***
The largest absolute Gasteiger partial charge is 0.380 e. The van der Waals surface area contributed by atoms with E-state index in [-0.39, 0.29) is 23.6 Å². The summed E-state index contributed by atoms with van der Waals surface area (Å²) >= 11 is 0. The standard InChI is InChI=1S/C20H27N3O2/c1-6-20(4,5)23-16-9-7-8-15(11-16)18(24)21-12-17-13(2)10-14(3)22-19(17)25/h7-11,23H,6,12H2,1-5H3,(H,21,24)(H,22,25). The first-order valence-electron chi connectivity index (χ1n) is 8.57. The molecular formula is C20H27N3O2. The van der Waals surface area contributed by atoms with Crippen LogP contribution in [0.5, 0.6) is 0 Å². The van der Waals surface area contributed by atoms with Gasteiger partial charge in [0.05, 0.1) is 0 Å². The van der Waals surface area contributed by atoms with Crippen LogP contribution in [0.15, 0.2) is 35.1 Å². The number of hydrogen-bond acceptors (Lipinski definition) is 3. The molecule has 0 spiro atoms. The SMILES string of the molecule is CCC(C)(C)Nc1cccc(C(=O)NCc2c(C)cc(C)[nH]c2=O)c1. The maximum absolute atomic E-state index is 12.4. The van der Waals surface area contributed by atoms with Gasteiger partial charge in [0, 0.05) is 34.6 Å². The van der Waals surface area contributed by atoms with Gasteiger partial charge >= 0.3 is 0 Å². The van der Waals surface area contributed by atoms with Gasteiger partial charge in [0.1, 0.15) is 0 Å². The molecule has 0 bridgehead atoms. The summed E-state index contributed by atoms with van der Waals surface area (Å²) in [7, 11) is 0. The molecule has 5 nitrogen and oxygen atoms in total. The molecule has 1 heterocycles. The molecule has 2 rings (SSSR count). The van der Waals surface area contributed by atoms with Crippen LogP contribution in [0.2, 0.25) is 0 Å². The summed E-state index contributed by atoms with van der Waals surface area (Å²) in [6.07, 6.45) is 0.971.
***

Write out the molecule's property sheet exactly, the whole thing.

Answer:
The largest absolute Gasteiger partial charge is 0.380 e. The van der Waals surface area contributed by atoms with E-state index in [-0.39, 0.29) is 23.6 Å². The summed E-state index contributed by atoms with van der Waals surface area (Å²) >= 11 is 0. The standard InChI is InChI=1S/C20H27N3O2/c1-6-20(4,5)23-16-9-7-8-15(11-16)18(24)21-12-17-13(2)10-14(3)22-19(17)25/h7-11,23H,6,12H2,1-5H3,(H,21,24)(H,22,25). The first-order valence-electron chi connectivity index (χ1n) is 8.57. The molecular formula is C20H27N3O2. The van der Waals surface area contributed by atoms with Crippen LogP contribution in [0.5, 0.6) is 0 Å². The van der Waals surface area contributed by atoms with Gasteiger partial charge in [0.05, 0.1) is 0 Å². The van der Waals surface area contributed by atoms with Crippen LogP contribution in [0.15, 0.2) is 35.1 Å². The number of hydrogen-bond acceptors (Lipinski definition) is 3. The molecule has 0 spiro atoms. The SMILES string of the molecule is CCC(C)(C)Nc1cccc(C(=O)NCc2c(C)cc(C)[nH]c2=O)c1. The maximum absolute atomic E-state index is 12.4. The van der Waals surface area contributed by atoms with Gasteiger partial charge in [0, 0.05) is 34.6 Å². The van der Waals surface area contributed by atoms with Gasteiger partial charge >= 0.3 is 0 Å². The van der Waals surface area contributed by atoms with Gasteiger partial charge in [0.1, 0.15) is 0 Å². The molecule has 0 bridgehead atoms. The summed E-state index contributed by atoms with van der Waals surface area (Å²) in [7, 11) is 0. The molecule has 5 nitrogen and oxygen atoms in total. The molecule has 1 heterocycles. The molecule has 2 rings (SSSR count). The van der Waals surface area contributed by atoms with Crippen LogP contribution in [0.2, 0.25) is 0 Å². The summed E-state index contributed by atoms with van der Waals surface area (Å²) in [6.07, 6.45) is 0.971.